Shantenu Jha is a RADICAL man.
The Rutgers professor wants to enhance personalized medicine, global health, science, and engineering through high-performance computing.
Jha and his RADICAL (Rutgers Advanced Distributed Cyberinfrastructure and Applications Laboratory) team operate at the crossroads of computing and science, and their work has benefited research in the molecular sciences, polar sciences, and high-energy physics.
Jha's expertise earned him a summer invitation to The White House, where he attended a workshop organized by its Office of Science and Technology Policy.
"I think there was agreement that the role of high-performance computing is paramount in solving societal problems and enhancing the competitiveness of the nation in the rest of the 21st century," says Jha, an associate professor in the Department of Electrical and Computer Engineering in the School of Engineering. "High-performance computing is making the impossible problems possible and making the barely possible routine."
In the five years since Jha arrived at Rutgers and formed the RADICAL team, it has made major advances in the design and implementation of distributed computing. That means harnessing more than one supercomputer or many smaller computers to solve problems. The team also conducts research on cyberinfrastructure (the computing infrastructure to support science and engineering); middleware (the software that supports calculations and smooths the transfer of data between computers); and software for science and engineering.
This summer, the U.S. National Science Foundation (NSF) announced a $19.4 million grant to create the Molecular Sciences Software Institute, with Jha as a co-principal investigator and scientists at seven other universities led by Virginia Tech.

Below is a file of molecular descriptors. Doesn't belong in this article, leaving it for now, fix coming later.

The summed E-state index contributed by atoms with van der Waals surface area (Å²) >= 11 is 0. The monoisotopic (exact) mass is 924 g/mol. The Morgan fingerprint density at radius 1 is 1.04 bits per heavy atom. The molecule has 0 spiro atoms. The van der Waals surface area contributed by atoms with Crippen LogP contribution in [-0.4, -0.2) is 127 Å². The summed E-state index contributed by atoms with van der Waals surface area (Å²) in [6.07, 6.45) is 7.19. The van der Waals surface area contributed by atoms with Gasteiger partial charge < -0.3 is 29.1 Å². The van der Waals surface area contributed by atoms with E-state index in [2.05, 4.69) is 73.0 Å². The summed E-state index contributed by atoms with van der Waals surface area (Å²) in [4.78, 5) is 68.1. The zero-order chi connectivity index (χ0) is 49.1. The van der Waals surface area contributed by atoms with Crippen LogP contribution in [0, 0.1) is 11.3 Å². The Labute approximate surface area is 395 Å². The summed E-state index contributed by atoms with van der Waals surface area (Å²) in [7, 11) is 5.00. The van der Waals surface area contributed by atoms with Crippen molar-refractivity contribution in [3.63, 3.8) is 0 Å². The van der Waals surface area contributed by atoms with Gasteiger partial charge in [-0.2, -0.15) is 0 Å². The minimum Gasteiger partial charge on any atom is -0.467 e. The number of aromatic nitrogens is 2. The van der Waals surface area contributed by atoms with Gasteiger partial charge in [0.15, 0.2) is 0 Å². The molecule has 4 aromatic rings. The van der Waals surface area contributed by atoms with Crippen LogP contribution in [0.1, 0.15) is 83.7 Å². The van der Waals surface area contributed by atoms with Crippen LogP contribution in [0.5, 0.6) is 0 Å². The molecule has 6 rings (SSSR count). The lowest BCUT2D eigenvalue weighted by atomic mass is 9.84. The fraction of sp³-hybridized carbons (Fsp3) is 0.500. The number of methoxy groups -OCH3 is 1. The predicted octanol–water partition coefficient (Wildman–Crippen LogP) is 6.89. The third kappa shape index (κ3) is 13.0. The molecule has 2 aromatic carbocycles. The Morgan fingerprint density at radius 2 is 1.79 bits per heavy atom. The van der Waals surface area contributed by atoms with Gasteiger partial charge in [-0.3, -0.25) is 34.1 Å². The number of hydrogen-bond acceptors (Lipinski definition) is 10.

Software developed by the institute will boost understanding of molecules and chemical processes, improving the health of citizens and security and growing the U.S. economy, the NSF says.
"What we hope to do is to try to solve problems that the research community just cannot solve on their own," Jha says. "We don't solve the drug design problem, for example, but we provide the tools and understand the computing requirements to help solve them."
Two years ago, using the NSF-supported Kraken and Ranger supercomputers, Jha and scientists at University College London pinpointed the shape of a key protein involved in a patient's HIV infection. They later ranked the drug molecules most likely to block the infection, according to the NSF.
The project showed how researchers might use supercomputers and genetic sequencing techniques to tailor drug treatments for patients in close to real-time. Experts expect this to become routine in the future.
Jha, a visiting scientist at University College London, is part of a European Union CompBioMed project that's using high-performance computing for personalized medicine.
Jha's research has been funded by multiple NSF awards as well as grants from the National Institutes of Health, U.S. Department of Energy, and Engineering and Physical Sciences Research Council in the United Kingdom. He is the principal investigator or co-principal investigator for more than 10 federally funded projects in supercomputing and high-performance computing. He's leading a new $1.25 million NSF-funded project with Penn State and Princeton researchers to advance high-performance computing analysis of climate data and modeling of seismic hazards.
"It keeps me out of trouble, as I jokingly say," says Jha, a native of northern India who grew up mostly in Great Britain and lives in Highland Park, N.J. He earned a Master of Science degree from the Indian Institute of Technology Delhi in 1995 and a doctorate from Syracuse University in 2004.
Jha has received numerous honors, including a National Science Foundation CAREER award, several supercomputing awards, a 2014 Rutgers Board of Trustees Research Fellowship for Scholarly Excellence, and a 2016 Rutgers Chancellor's Award for Excellence in Research.
"What I'm most interested in, where I see the next 10 years of my life, is taking high-performance computing into the domain of medicine," Jha says. "All the work I'm doing in molecular science is a stepping stone toward that work. I think that's where we see computing really make a societal impact at a level unseen before."
Narayan Mandayam, a distinguished professor who chairs the Department of Electrical and Computer Engineering, says he is pleased with Jha's activity. "Shantenu's participation in the Molecular Sciences Software Institute is fabulous for Rutgers," Mandayam says. "I think it's putting us very prominently on the map."
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